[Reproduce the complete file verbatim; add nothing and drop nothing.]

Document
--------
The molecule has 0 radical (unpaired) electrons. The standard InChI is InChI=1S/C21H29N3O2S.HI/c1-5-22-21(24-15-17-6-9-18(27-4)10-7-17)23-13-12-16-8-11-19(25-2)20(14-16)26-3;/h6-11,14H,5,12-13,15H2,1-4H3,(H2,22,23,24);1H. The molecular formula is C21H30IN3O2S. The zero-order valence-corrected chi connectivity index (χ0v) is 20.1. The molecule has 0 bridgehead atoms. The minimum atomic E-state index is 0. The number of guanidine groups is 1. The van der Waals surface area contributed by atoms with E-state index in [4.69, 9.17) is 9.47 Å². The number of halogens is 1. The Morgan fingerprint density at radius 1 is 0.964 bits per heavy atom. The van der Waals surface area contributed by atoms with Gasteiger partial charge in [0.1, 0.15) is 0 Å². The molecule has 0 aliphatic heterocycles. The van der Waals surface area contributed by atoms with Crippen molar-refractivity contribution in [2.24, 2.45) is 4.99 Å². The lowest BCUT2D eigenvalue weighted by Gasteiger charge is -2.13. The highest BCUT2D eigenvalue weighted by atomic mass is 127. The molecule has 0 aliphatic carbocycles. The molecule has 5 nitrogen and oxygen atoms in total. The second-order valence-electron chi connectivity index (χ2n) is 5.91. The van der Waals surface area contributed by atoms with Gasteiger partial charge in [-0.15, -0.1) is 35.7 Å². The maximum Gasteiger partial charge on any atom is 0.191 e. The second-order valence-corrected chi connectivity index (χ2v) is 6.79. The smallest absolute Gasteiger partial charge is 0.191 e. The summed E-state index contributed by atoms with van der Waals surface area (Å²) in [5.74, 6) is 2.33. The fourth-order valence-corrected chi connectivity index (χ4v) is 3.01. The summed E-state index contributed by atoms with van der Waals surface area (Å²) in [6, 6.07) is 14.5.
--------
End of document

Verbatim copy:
The molecule has 0 radical (unpaired) electrons. The standard InChI is InChI=1S/C21H29N3O2S.HI/c1-5-22-21(24-15-17-6-9-18(27-4)10-7-17)23-13-12-16-8-11-19(25-2)20(14-16)26-3;/h6-11,14H,5,12-13,15H2,1-4H3,(H2,22,23,24);1H. The molecular formula is C21H30IN3O2S. The zero-order valence-corrected chi connectivity index (χ0v) is 20.1. The molecule has 0 bridgehead atoms. The minimum atomic E-state index is 0. The number of guanidine groups is 1. The van der Waals surface area contributed by atoms with E-state index in [4.69, 9.17) is 9.47 Å². The number of halogens is 1. The Morgan fingerprint density at radius 1 is 0.964 bits per heavy atom. The van der Waals surface area contributed by atoms with Gasteiger partial charge in [0.1, 0.15) is 0 Å². The molecule has 0 aliphatic heterocycles. The van der Waals surface area contributed by atoms with Crippen molar-refractivity contribution in [2.24, 2.45) is 4.99 Å². The lowest BCUT2D eigenvalue weighted by Gasteiger charge is -2.13. The highest BCUT2D eigenvalue weighted by atomic mass is 127. The molecule has 0 aliphatic carbocycles. The molecule has 5 nitrogen and oxygen atoms in total. The second-order valence-electron chi connectivity index (χ2n) is 5.91. The van der Waals surface area contributed by atoms with Gasteiger partial charge in [-0.15, -0.1) is 35.7 Å². The maximum Gasteiger partial charge on any atom is 0.191 e. The second-order valence-corrected chi connectivity index (χ2v) is 6.79. The smallest absolute Gasteiger partial charge is 0.191 e. The summed E-state index contributed by atoms with van der Waals surface area (Å²) in [5.74, 6) is 2.33. The fourth-order valence-corrected chi connectivity index (χ4v) is 3.01. The summed E-state index contributed by atoms with van der Waals surface area (Å²) in [6, 6.07) is 14.5.